Operating Expenses — Advisor or its Affiliates(4)(7)(8)   

We will reimburse the Advisor for 100% of actual, documented expenses paid or incurred in connection with services provided to us, including audit, accounting and legal fees, and other fees for professional services by third parties. We will reimburse our advisor no less than monthly for any such expenses. Notwithstanding the foregoing, until the first anniversary of the occurrence of a Liquidity Event, we will not be obligated to reimburse our advisor for the following expenses:

 

(i) any personnel or related employment costs incurred by our advisor or its affiliates in performing services to us pursuant to our advisory agreement, including, without limitation, salary and benefits of employees and overhead, whether incurred prior to or after the date of the amendment;

 

(ii) rent, utilities and other third party costs for office space;

 

(iii) board fees and out-of-pocket expenses incurred for board and stockholder meetings; and

 

(iv) out-of-pocket expenses of providing services for and maintaining communications with stockholders.

 

A “Liquidity Event” is defined in our advisory agreement as (i) a listing of our shares on a national securities exchange, or (ii) a merger, sale of all or substantially all of our assets or another transaction approved by our board in which our stockholders will receive cash and/or shares of a publicly traded company. Pursuant to our advisory agreement, we will be obligated to reimburse our advisor for the foregoing expenses but only to the extent incurred by our advisor or its affiliates from and after the first anniversary of a Liquidity Event.

   Actual amounts are dependent upon expenses paid or incurred and therefore cannot be determined at the present time.
Property Management and Leasing Fees —Advisor or its Affiliates(4)    A monthly market-based fee for property management services of up to 6.00% of the gross revenues generated by our properties. Our property manager may subcontract with third party property managers and will be responsible for supervising and compensating those property managers. The aggregate property management fees charged by our property manager and any subcontractor shall not exceed 6.00% of the gross revenues generated by our properties. Notwithstanding the foregoing, no property management fee will be paid on any real property owned that are subject to triple net leases pursuant to which the tenants pay all or a majority of all real estate taxes, building insurance, and maintenance expenses.    Actual amounts depend upon the gross revenue of the properties and customary property management and leasing fees in the region in which properties are acquired, and, therefore, cannot be determined at this time.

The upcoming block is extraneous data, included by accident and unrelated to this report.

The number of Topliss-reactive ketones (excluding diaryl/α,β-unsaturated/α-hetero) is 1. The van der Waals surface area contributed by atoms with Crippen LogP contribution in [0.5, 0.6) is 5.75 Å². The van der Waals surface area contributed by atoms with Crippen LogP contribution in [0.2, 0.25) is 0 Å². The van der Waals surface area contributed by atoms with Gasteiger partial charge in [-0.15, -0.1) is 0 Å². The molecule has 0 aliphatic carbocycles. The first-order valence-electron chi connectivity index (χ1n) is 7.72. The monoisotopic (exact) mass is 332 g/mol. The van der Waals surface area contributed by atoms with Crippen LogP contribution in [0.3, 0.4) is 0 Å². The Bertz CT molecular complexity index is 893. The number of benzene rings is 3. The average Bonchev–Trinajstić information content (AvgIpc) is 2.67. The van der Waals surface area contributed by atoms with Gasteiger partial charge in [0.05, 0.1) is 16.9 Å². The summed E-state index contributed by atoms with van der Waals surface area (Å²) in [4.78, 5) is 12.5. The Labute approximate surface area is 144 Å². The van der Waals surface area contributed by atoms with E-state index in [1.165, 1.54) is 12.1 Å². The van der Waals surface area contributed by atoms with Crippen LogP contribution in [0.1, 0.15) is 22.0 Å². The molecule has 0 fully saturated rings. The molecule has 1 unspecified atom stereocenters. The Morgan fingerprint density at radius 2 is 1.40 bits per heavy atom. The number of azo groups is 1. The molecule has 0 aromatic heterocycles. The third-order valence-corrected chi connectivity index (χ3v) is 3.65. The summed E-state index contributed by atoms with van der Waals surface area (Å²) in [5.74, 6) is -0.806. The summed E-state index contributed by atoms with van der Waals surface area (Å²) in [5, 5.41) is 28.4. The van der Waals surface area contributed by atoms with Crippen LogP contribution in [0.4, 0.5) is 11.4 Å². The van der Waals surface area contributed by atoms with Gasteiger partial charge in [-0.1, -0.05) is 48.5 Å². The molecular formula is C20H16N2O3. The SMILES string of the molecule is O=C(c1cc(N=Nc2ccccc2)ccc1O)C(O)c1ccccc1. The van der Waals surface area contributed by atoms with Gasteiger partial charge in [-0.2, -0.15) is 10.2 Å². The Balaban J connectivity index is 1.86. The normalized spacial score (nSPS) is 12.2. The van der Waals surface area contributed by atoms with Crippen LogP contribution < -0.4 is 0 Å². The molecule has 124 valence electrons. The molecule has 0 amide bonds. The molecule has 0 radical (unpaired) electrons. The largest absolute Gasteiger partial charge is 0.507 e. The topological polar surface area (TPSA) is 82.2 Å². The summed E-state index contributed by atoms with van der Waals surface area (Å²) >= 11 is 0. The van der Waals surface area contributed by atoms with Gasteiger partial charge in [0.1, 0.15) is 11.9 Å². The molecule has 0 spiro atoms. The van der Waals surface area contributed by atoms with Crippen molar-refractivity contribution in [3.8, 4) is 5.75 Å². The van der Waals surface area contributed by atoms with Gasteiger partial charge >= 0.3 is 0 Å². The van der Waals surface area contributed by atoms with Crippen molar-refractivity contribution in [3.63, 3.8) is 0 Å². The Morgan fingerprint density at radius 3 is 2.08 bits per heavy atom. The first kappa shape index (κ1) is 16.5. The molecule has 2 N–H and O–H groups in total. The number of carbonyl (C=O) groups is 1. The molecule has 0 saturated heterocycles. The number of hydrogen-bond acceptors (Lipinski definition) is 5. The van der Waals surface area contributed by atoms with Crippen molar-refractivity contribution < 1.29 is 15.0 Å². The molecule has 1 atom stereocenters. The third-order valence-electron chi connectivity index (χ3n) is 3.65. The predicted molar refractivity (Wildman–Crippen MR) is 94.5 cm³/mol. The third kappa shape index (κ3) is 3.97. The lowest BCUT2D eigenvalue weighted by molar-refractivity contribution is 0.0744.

95


Table of Contents

Type of Fee

and Recipient

  

Description

and Method of Computation

  

Estimated Amount for

Maximum Offering(1)

     Liquidity Stage     

Disposition

Fee(4) — Advisor

or its Affiliates

   For substantial assistance in connection with the sale of real property, as determined by our independent directors, we will pay our advisor or its affiliate the lesser of (i) 3.00% of the contract sale price of the real property sold or (ii) 50% of the customary commission which would be paid to a third-party broker for the sale of a comparable property. The amount paid, when added to the sums paid to unaffiliated parties, may not exceed the lesser of the customary commission or an amount equal to 6.00% of the contract sales price. The disposition fee will be paid concurrently with the closing of any such disposition of all or any portion of any real property. We will not pay a disposition fee upon the maturity, prepayment, workout, modification or extension of a loan or other debt-related investment; provided, however, that our advisor or its affiliates may receive an exit fee or a prepayment penalty, paid by the borrower. If we take ownership of a real property as a result of a workout or foreclosure of a loan, we will pay a disposition fee upon the sale of such real property equal to 3.00% of the sales price. With respect to real property held in a joint venture, the foregoing commission will be reduced to a percentage of such amount reflecting our economic interest in the joint venture.    Actual amounts are dependent upon the sale price received from the disposition of real property and therefore cannot be determined at the present time.